J OUR­NEYS: THE S P I R I T OF DIS­COV­ERY Birth­day bells

Stephen Bay­ley cel­e­brates Lon­don’s crazy and mag­nif­i­cent clock tower

The Weekend Australian - Travel - - Front Page -

OING. That most fa­mil­iar of Lon­don’s sounds is now 150 years old. Be­cause I am for­tu­nate enough to live near West­min­ster, I of­ten hear it dur­ing soli­tary mo­ments at night in the bath­room. Its som­bre, mag­nif­i­cent me­lan­choly is re­as­sur­ing and, some­how, a lit­tle bit dis­turb­ing, as time pass­ing al­ways is. In Mrs Dal­loway Vir­ginia Woolf wrote: There! Out it boomed. First a warn­ing, mu­si­cal; then the hour, ir­rev­o­ca­ble. In peace and war, trou­ble and strife, mourn­ing and cel­e­bra­tion, here and now, Big Ben re­minds us of our­selves. Our per­ma­nence and our tran­si­tori­ness.’’

Big Ben is, of course, not the name of that most fa­mous clock tower, the uni­ver­sal sym­bol of Lon­don, but the name of the gi­gan­tic bell that hangs in its bel­fry. The first Big Ben was cast in War­rens Foundry in Stock­ton-on-Tees in north­east Eng­land. War­rens’ met­al­lur­gi­cal reach was be­yond its met­al­lur­gi­cal grasp and the orig­i­nal bell cracked in Oc­to­ber 1857 while un­der­go­ing sonic tests in the yard. Its frag­ments were used for a new cast­ing made in Whitechapel. It rang on July 11, 1859, and the West­min­ster Chimes are adapted from a tune by Han­del.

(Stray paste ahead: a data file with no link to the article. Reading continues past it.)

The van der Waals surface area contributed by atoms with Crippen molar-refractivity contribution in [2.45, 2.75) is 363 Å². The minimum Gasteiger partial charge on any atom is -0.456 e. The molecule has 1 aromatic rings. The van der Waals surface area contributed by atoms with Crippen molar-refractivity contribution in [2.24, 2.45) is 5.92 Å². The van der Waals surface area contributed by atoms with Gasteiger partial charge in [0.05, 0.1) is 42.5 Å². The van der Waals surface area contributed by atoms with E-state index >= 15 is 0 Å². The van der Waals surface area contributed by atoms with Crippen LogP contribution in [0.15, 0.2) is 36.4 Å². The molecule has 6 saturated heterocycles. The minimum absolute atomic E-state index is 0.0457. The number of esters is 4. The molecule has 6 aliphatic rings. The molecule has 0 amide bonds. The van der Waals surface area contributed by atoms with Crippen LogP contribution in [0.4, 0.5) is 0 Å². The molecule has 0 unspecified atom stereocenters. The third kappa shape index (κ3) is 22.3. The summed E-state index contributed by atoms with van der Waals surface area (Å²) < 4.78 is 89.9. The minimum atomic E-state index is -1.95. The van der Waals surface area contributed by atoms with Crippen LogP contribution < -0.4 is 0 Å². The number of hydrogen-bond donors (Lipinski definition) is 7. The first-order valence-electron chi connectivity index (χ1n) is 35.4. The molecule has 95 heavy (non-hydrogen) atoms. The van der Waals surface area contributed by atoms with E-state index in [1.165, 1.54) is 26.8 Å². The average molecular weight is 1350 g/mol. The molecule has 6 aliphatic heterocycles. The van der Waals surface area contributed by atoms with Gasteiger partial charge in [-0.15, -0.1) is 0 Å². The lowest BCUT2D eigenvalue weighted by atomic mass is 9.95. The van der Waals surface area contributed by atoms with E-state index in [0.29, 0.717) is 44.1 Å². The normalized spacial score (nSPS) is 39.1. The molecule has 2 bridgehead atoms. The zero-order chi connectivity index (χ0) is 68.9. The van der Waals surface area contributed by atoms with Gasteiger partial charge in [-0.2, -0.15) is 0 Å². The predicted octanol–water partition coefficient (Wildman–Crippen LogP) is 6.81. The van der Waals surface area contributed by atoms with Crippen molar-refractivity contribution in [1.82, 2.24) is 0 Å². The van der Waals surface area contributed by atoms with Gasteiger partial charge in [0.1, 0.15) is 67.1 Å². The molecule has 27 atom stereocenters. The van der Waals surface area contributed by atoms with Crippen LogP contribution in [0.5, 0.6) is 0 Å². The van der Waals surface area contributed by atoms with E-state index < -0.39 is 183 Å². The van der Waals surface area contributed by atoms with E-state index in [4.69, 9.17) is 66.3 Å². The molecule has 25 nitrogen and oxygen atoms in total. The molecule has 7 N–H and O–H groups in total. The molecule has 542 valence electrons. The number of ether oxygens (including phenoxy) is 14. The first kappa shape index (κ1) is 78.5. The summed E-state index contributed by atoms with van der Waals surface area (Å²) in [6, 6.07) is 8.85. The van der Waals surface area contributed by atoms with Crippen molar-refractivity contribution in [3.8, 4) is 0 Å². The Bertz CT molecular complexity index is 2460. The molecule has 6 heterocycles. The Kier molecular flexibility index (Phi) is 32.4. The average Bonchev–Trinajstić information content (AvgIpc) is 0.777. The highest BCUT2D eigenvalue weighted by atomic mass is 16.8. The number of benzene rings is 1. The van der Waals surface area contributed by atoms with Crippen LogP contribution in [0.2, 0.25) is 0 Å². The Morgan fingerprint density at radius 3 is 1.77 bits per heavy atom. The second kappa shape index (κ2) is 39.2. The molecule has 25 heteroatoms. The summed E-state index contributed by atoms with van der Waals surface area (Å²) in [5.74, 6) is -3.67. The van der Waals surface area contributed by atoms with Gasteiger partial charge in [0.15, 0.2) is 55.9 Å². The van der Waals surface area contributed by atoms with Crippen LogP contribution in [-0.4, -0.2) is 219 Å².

But Big Ben has be­come an eponym for the idio­syn­cratic 96m struc­ture that ac­com­mo­dates it. In an in­fal­li­ble sy­naes­the­sia, the sound of the bell im­me­di­ately evokes an im­age of the tower and, there­fore, of Lon­don it­self. That even its sil­hou­ette is an un­am­bigu­ous ref­er­ence to the city teaches im­por­tant lessons about ar­chi­tec­tural mon­u­ments and their con­tri­bu­tion to na­tional iden­tity. As sil­hou­ettes, only the Statue of Lib­erty and the Eif­fel Tower ri­val Big Ben (al­though Lon­don’s Gherkin, I be­lieve, is com­ing up fast).

No ef­fec­tive for­mula ex­ists to cal­cu­late the value of na­tional iden­tity, so we can safely say it is price­less. Civil­i­sa­tions are re­mem­bered, Trea­sury of­fi­cials sit­ting with their grim cal­cu­lus just op­po­site Big Ben please note, by

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